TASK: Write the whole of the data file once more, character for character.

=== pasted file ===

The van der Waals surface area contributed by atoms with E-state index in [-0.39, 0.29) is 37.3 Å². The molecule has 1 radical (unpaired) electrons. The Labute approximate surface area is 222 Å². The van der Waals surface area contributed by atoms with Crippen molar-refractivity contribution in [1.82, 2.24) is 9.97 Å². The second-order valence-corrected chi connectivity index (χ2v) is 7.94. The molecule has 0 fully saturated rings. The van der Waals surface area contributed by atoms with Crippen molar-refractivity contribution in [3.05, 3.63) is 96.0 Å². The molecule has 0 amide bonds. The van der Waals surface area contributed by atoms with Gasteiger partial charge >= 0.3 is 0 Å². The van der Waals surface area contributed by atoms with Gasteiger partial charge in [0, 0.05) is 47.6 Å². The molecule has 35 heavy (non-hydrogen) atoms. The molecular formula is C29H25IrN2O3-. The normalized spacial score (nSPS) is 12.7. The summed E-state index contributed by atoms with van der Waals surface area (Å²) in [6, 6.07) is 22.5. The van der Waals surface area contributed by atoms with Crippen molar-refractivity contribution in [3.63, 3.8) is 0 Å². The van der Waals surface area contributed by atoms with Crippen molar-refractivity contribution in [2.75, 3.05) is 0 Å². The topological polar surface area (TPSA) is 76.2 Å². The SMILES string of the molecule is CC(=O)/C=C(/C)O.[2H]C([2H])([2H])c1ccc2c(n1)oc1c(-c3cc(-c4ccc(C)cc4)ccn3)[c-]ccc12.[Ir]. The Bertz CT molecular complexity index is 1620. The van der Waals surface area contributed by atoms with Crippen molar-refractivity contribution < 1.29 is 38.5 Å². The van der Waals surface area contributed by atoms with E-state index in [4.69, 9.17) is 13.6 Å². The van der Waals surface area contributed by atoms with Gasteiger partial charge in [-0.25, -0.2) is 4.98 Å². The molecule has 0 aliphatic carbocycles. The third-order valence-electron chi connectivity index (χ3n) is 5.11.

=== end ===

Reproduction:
The van der Waals surface area contributed by atoms with E-state index in [-0.39, 0.29) is 37.3 Å². The molecule has 1 radical (unpaired) electrons. The Labute approximate surface area is 222 Å². The van der Waals surface area contributed by atoms with Crippen molar-refractivity contribution in [1.82, 2.24) is 9.97 Å². The second-order valence-corrected chi connectivity index (χ2v) is 7.94. The molecule has 0 fully saturated rings. The van der Waals surface area contributed by atoms with Crippen molar-refractivity contribution in [3.05, 3.63) is 96.0 Å². The molecule has 0 amide bonds. The van der Waals surface area contributed by atoms with Gasteiger partial charge >= 0.3 is 0 Å². The van der Waals surface area contributed by atoms with Gasteiger partial charge in [0, 0.05) is 47.6 Å². The molecule has 35 heavy (non-hydrogen) atoms. The molecular formula is C29H25IrN2O3-. The normalized spacial score (nSPS) is 12.7. The summed E-state index contributed by atoms with van der Waals surface area (Å²) in [6, 6.07) is 22.5. The van der Waals surface area contributed by atoms with Crippen molar-refractivity contribution in [3.63, 3.8) is 0 Å². The van der Waals surface area contributed by atoms with Crippen molar-refractivity contribution in [2.75, 3.05) is 0 Å². The topological polar surface area (TPSA) is 76.2 Å². The SMILES string of the molecule is CC(=O)/C=C(/C)O.[2H]C([2H])([2H])c1ccc2c(n1)oc1c(-c3cc(-c4ccc(C)cc4)ccn3)[c-]ccc12.[Ir]. The Bertz CT molecular complexity index is 1620. The van der Waals surface area contributed by atoms with Crippen molar-refractivity contribution < 1.29 is 38.5 Å². The van der Waals surface area contributed by atoms with E-state index in [4.69, 9.17) is 13.6 Å². The van der Waals surface area contributed by atoms with Gasteiger partial charge in [-0.25, -0.2) is 4.98 Å². The molecule has 0 aliphatic carbocycles. The third-order valence-electron chi connectivity index (χ3n) is 5.11.